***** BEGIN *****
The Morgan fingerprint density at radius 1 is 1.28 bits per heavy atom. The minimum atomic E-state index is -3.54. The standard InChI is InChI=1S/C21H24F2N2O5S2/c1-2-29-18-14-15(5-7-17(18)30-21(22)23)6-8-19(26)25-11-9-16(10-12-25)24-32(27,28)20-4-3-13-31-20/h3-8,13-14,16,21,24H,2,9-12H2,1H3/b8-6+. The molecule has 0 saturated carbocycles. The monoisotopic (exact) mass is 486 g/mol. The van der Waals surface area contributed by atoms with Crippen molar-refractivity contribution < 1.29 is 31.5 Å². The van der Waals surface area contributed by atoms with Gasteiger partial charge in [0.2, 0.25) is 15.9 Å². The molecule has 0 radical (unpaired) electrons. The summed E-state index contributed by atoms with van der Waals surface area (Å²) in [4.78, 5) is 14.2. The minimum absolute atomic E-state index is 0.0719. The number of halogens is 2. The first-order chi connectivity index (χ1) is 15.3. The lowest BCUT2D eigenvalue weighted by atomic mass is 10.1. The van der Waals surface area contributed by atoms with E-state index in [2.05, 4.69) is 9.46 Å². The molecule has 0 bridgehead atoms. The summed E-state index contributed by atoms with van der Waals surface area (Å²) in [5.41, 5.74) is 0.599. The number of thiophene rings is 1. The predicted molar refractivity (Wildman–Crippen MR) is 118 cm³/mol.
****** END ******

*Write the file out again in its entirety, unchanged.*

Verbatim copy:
The Morgan fingerprint density at radius 1 is 1.28 bits per heavy atom. The minimum atomic E-state index is -3.54. The standard InChI is InChI=1S/C21H24F2N2O5S2/c1-2-29-18-14-15(5-7-17(18)30-21(22)23)6-8-19(26)25-11-9-16(10-12-25)24-32(27,28)20-4-3-13-31-20/h3-8,13-14,16,21,24H,2,9-12H2,1H3/b8-6+. The molecule has 0 saturated carbocycles. The monoisotopic (exact) mass is 486 g/mol. The van der Waals surface area contributed by atoms with Crippen molar-refractivity contribution < 1.29 is 31.5 Å². The van der Waals surface area contributed by atoms with Gasteiger partial charge in [0.2, 0.25) is 15.9 Å². The molecule has 0 radical (unpaired) electrons. The summed E-state index contributed by atoms with van der Waals surface area (Å²) in [4.78, 5) is 14.2. The minimum absolute atomic E-state index is 0.0719. The number of halogens is 2. The first-order chi connectivity index (χ1) is 15.3. The lowest BCUT2D eigenvalue weighted by atomic mass is 10.1. The van der Waals surface area contributed by atoms with E-state index in [2.05, 4.69) is 9.46 Å². The molecule has 0 bridgehead atoms. The summed E-state index contributed by atoms with van der Waals surface area (Å²) in [5.41, 5.74) is 0.599. The number of thiophene rings is 1. The predicted molar refractivity (Wildman–Crippen MR) is 118 cm³/mol.